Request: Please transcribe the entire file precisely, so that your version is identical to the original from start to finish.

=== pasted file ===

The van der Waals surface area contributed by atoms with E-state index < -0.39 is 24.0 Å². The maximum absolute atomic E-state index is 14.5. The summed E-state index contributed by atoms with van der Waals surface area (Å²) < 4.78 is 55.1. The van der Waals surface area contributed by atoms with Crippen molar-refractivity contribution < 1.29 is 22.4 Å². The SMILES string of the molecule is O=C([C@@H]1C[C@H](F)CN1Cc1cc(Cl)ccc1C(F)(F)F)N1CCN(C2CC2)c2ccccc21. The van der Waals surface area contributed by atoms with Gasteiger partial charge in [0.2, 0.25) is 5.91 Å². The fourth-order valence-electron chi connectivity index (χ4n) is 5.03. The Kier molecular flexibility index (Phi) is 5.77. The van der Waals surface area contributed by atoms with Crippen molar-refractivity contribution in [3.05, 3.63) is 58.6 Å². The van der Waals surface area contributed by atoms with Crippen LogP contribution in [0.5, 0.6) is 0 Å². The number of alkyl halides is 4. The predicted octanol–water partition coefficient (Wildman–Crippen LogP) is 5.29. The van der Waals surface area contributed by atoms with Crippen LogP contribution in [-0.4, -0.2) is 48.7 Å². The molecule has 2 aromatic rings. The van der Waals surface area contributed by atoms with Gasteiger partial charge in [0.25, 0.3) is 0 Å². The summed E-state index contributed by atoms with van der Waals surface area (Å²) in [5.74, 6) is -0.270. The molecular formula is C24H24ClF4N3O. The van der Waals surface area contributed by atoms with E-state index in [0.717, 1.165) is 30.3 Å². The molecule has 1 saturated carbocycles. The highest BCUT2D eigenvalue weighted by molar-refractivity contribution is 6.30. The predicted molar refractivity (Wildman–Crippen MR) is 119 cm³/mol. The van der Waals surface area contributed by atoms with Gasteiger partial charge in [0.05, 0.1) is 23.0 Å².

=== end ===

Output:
The van der Waals surface area contributed by atoms with E-state index < -0.39 is 24.0 Å². The maximum absolute atomic E-state index is 14.5. The summed E-state index contributed by atoms with van der Waals surface area (Å²) < 4.78 is 55.1. The van der Waals surface area contributed by atoms with Crippen molar-refractivity contribution < 1.29 is 22.4 Å². The SMILES string of the molecule is O=C([C@@H]1C[C@H](F)CN1Cc1cc(Cl)ccc1C(F)(F)F)N1CCN(C2CC2)c2ccccc21. The van der Waals surface area contributed by atoms with Gasteiger partial charge in [0.2, 0.25) is 5.91 Å². The fourth-order valence-electron chi connectivity index (χ4n) is 5.03. The Kier molecular flexibility index (Phi) is 5.77. The van der Waals surface area contributed by atoms with Crippen molar-refractivity contribution in [3.05, 3.63) is 58.6 Å². The van der Waals surface area contributed by atoms with Crippen LogP contribution in [0.5, 0.6) is 0 Å². The number of alkyl halides is 4. The predicted octanol–water partition coefficient (Wildman–Crippen LogP) is 5.29. The van der Waals surface area contributed by atoms with Crippen LogP contribution in [-0.4, -0.2) is 48.7 Å². The molecule has 2 aromatic rings. The van der Waals surface area contributed by atoms with Gasteiger partial charge in [0.25, 0.3) is 0 Å². The summed E-state index contributed by atoms with van der Waals surface area (Å²) in [5.74, 6) is -0.270. The molecular formula is C24H24ClF4N3O. The van der Waals surface area contributed by atoms with E-state index in [0.717, 1.165) is 30.3 Å². The molecule has 1 saturated carbocycles. The highest BCUT2D eigenvalue weighted by molar-refractivity contribution is 6.30. The predicted molar refractivity (Wildman–Crippen MR) is 119 cm³/mol. The van der Waals surface area contributed by atoms with Gasteiger partial charge in [0.05, 0.1) is 23.0 Å².